Scientific Name: Lactoria cornuta
Ease of Care: Difficult
Approximate Arrival Size: Small: 1" to 2"; Small: 2" to 3"; Large: 3" to 5"
Approximate Full Size: 18 inches
Reef Safe: No
Longhorn Cowfish, Lactoria cornuta, are an extraordinarily unique aquarium addition that have a specialized set of care requirements necessary for successful captive livelihood. Of utmost importance, this fish must be kept with peaceful aquarium mates that will not cause undue stress. Larger aquariums with moderate-to-low aquarium populations and moderate-to-low water flows suit it best. Cowfish are not assertive eaters, so they should not be housed with fish that will eat the food before the Cowfish has received adequate nourishment. As an omnivore, herbivorous side of its diet must be supplemented with seaweed sheets or other vegetable preparations. All foods must be fed below the aquarium surface. Floating foods may cause the fish to gulp air, thus causing potential problems with balance and buoyancy. Also known as the Yellow Boxfish, younger specimens are a brilliant yellow that is sometimes nearly fluorescent. This coloration does mellow with age as this fish reaches more mature sizes. In the wild, it can reach 18 inches, thus explaining its requirement for frequent feedings of at least three times per day. Be careful not to overfeed so as to adversely affect water quality. In the home aquarium, specimens in the size range from eight to twelve inch maximums are more commonplace than those of a foot or greater. For the aquarist willing to devote extra time to allot time for the correct care and a the willingness to furnish a proper environment, keeping a Longhorn Cowfish can be a highly rewarding experience.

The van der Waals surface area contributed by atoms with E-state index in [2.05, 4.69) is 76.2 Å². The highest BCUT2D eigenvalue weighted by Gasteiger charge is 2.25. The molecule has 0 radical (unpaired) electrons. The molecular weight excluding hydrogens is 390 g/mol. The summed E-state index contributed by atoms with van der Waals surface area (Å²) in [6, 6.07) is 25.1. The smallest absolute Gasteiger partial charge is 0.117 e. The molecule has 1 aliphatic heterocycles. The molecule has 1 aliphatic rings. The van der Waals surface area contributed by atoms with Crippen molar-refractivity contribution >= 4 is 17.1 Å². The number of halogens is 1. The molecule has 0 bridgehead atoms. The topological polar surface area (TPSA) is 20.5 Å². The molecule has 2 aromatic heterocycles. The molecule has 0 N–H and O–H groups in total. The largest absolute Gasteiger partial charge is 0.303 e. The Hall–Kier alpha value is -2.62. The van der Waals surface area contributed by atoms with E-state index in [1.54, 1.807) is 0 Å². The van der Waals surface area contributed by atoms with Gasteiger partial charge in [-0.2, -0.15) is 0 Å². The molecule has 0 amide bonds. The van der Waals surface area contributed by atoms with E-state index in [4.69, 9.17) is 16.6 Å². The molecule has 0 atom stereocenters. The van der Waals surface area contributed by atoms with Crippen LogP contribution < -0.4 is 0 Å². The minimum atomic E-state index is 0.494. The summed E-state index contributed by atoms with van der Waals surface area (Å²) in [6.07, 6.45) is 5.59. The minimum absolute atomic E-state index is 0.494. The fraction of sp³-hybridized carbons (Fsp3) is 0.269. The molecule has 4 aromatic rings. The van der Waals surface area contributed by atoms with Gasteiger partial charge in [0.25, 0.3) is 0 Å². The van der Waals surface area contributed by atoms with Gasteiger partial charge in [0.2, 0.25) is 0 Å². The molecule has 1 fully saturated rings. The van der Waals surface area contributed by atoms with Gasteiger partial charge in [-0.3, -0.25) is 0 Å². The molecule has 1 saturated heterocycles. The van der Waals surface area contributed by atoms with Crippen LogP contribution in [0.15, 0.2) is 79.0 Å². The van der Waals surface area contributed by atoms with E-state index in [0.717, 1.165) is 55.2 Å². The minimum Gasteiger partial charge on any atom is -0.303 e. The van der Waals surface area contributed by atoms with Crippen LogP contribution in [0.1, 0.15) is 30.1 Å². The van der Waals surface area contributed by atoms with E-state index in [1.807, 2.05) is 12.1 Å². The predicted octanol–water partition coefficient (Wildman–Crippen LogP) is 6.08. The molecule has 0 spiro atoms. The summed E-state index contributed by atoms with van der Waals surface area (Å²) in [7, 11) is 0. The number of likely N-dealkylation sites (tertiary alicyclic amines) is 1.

When this fish is in duress (or upon expiration), it emits toxins that can harm or kill aquarium mates. Because these toxins may be excreted during shipment, it is extremely important to follow all steps in the acclimation guide. Water from the acclimation bag must never enter the destination aquarium.
This fish requires special care and is traditionally difficult to keep. It is, therefore, recommended only for the advanced aquarist or for aquatic research facilities.